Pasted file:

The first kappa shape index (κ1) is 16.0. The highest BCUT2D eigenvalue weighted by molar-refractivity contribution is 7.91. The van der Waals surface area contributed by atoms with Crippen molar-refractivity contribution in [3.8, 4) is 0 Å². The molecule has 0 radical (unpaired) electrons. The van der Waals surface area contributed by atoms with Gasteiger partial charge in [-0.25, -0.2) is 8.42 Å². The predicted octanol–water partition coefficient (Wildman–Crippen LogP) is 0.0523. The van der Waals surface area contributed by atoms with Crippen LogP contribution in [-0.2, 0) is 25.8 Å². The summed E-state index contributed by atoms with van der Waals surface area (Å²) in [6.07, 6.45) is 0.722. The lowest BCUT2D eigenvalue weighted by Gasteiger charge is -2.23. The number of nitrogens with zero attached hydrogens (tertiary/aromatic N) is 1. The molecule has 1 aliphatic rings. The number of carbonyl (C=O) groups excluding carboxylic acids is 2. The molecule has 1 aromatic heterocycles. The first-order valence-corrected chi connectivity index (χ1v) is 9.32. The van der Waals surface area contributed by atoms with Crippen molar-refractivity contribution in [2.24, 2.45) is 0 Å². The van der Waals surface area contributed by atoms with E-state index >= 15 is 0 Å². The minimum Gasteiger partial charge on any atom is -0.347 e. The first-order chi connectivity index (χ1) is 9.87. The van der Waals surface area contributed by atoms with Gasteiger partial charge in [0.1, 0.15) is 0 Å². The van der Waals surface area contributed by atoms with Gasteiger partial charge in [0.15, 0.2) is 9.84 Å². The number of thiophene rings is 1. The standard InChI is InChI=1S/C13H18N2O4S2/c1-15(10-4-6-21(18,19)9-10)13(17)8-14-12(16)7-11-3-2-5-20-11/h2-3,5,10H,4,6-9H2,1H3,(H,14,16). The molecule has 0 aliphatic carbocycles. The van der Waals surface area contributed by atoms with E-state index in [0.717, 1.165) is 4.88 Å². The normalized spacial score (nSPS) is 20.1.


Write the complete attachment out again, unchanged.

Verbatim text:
The first kappa shape index (κ1) is 16.0. The highest BCUT2D eigenvalue weighted by molar-refractivity contribution is 7.91. The van der Waals surface area contributed by atoms with Crippen molar-refractivity contribution in [3.8, 4) is 0 Å². The molecule has 0 radical (unpaired) electrons. The van der Waals surface area contributed by atoms with Gasteiger partial charge in [-0.25, -0.2) is 8.42 Å². The predicted octanol–water partition coefficient (Wildman–Crippen LogP) is 0.0523. The van der Waals surface area contributed by atoms with Crippen LogP contribution in [-0.2, 0) is 25.8 Å². The summed E-state index contributed by atoms with van der Waals surface area (Å²) in [6.07, 6.45) is 0.722. The lowest BCUT2D eigenvalue weighted by Gasteiger charge is -2.23. The number of nitrogens with zero attached hydrogens (tertiary/aromatic N) is 1. The molecule has 1 aliphatic rings. The number of carbonyl (C=O) groups excluding carboxylic acids is 2. The molecule has 1 aromatic heterocycles. The first-order valence-corrected chi connectivity index (χ1v) is 9.32. The van der Waals surface area contributed by atoms with Crippen molar-refractivity contribution in [2.24, 2.45) is 0 Å². The van der Waals surface area contributed by atoms with E-state index >= 15 is 0 Å². The minimum Gasteiger partial charge on any atom is -0.347 e. The first-order chi connectivity index (χ1) is 9.87. The van der Waals surface area contributed by atoms with Gasteiger partial charge in [0.1, 0.15) is 0 Å². The van der Waals surface area contributed by atoms with Gasteiger partial charge in [0.15, 0.2) is 9.84 Å². The number of thiophene rings is 1. The standard InChI is InChI=1S/C13H18N2O4S2/c1-15(10-4-6-21(18,19)9-10)13(17)8-14-12(16)7-11-3-2-5-20-11/h2-3,5,10H,4,6-9H2,1H3,(H,14,16). The molecule has 0 aliphatic carbocycles. The van der Waals surface area contributed by atoms with E-state index in [0.717, 1.165) is 4.88 Å². The normalized spacial score (nSPS) is 20.1.